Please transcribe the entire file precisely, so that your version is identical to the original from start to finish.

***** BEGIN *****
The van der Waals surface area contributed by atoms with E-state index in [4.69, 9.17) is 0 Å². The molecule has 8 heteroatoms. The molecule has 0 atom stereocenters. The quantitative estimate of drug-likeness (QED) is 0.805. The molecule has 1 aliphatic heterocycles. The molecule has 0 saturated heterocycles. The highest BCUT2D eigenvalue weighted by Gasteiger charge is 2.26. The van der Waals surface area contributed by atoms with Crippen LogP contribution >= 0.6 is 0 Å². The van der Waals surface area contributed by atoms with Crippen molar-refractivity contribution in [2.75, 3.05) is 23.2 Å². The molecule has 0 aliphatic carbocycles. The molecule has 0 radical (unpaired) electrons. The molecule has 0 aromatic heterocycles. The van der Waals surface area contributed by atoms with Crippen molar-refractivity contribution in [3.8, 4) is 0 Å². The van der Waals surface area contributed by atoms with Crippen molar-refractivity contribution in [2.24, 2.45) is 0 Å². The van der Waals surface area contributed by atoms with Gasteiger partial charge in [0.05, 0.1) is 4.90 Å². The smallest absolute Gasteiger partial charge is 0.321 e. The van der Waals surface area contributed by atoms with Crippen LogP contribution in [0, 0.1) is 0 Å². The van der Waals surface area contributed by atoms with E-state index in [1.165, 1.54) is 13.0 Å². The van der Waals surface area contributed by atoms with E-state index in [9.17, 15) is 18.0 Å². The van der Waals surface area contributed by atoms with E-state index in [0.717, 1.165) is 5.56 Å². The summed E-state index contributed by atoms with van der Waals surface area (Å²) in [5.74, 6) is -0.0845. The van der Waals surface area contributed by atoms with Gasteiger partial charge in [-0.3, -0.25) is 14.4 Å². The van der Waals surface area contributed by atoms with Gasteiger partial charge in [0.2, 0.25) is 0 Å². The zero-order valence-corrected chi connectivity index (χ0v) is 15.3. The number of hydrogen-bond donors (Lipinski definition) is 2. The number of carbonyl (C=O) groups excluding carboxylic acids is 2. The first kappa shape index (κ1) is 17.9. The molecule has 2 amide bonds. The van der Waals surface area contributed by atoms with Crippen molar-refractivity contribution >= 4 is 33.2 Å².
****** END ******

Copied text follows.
The van der Waals surface area contributed by atoms with E-state index in [4.69, 9.17) is 0 Å². The molecule has 8 heteroatoms. The molecule has 0 atom stereocenters. The quantitative estimate of drug-likeness (QED) is 0.805. The molecule has 1 aliphatic heterocycles. The molecule has 0 saturated heterocycles. The highest BCUT2D eigenvalue weighted by Gasteiger charge is 2.26. The van der Waals surface area contributed by atoms with Crippen LogP contribution >= 0.6 is 0 Å². The van der Waals surface area contributed by atoms with Crippen molar-refractivity contribution in [2.75, 3.05) is 23.2 Å². The molecule has 0 aliphatic carbocycles. The molecule has 0 radical (unpaired) electrons. The molecule has 0 aromatic heterocycles. The van der Waals surface area contributed by atoms with Crippen molar-refractivity contribution in [3.8, 4) is 0 Å². The van der Waals surface area contributed by atoms with Crippen molar-refractivity contribution in [2.24, 2.45) is 0 Å². The van der Waals surface area contributed by atoms with Gasteiger partial charge in [0.05, 0.1) is 4.90 Å². The smallest absolute Gasteiger partial charge is 0.321 e. The van der Waals surface area contributed by atoms with Crippen LogP contribution in [0, 0.1) is 0 Å². The van der Waals surface area contributed by atoms with E-state index in [1.165, 1.54) is 13.0 Å². The van der Waals surface area contributed by atoms with E-state index in [9.17, 15) is 18.0 Å². The van der Waals surface area contributed by atoms with E-state index in [0.717, 1.165) is 5.56 Å². The summed E-state index contributed by atoms with van der Waals surface area (Å²) in [5.74, 6) is -0.0845. The van der Waals surface area contributed by atoms with Gasteiger partial charge in [-0.3, -0.25) is 14.4 Å². The van der Waals surface area contributed by atoms with Gasteiger partial charge in [0.2, 0.25) is 0 Å². The zero-order valence-corrected chi connectivity index (χ0v) is 15.3. The number of hydrogen-bond donors (Lipinski definition) is 2. The number of carbonyl (C=O) groups excluding carboxylic acids is 2. The first kappa shape index (κ1) is 17.9. The molecule has 2 amide bonds. The van der Waals surface area contributed by atoms with Crippen molar-refractivity contribution >= 4 is 33.2 Å².